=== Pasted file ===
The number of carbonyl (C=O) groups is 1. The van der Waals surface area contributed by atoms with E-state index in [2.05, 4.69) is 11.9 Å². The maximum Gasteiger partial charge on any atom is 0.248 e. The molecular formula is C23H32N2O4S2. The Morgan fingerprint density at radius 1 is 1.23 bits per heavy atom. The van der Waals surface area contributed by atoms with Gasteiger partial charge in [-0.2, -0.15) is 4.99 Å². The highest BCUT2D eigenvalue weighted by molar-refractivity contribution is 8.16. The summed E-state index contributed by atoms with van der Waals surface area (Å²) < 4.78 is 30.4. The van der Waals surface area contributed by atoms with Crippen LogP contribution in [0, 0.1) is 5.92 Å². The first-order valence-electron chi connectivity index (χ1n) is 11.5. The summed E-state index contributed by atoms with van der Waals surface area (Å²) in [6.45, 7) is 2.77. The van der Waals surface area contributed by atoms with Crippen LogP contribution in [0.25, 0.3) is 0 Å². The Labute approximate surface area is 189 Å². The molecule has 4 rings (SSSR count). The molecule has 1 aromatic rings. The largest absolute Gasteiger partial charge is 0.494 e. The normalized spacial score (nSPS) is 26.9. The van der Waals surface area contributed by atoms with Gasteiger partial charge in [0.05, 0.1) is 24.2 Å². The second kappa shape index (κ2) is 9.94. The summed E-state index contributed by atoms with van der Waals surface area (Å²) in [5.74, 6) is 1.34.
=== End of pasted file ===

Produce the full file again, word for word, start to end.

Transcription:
The number of carbonyl (C=O) groups is 1. The van der Waals surface area contributed by atoms with E-state index in [2.05, 4.69) is 11.9 Å². The maximum Gasteiger partial charge on any atom is 0.248 e. The molecular formula is C23H32N2O4S2. The Morgan fingerprint density at radius 1 is 1.23 bits per heavy atom. The van der Waals surface area contributed by atoms with Gasteiger partial charge in [-0.2, -0.15) is 4.99 Å². The highest BCUT2D eigenvalue weighted by molar-refractivity contribution is 8.16. The summed E-state index contributed by atoms with van der Waals surface area (Å²) < 4.78 is 30.4. The van der Waals surface area contributed by atoms with Crippen LogP contribution in [0, 0.1) is 5.92 Å². The first-order valence-electron chi connectivity index (χ1n) is 11.5. The summed E-state index contributed by atoms with van der Waals surface area (Å²) in [6.45, 7) is 2.77. The van der Waals surface area contributed by atoms with Crippen LogP contribution in [0.25, 0.3) is 0 Å². The Labute approximate surface area is 189 Å². The molecule has 4 rings (SSSR count). The molecule has 1 aromatic rings. The largest absolute Gasteiger partial charge is 0.494 e. The normalized spacial score (nSPS) is 26.9. The van der Waals surface area contributed by atoms with Gasteiger partial charge in [0.05, 0.1) is 24.2 Å². The second kappa shape index (κ2) is 9.94. The summed E-state index contributed by atoms with van der Waals surface area (Å²) in [5.74, 6) is 1.34.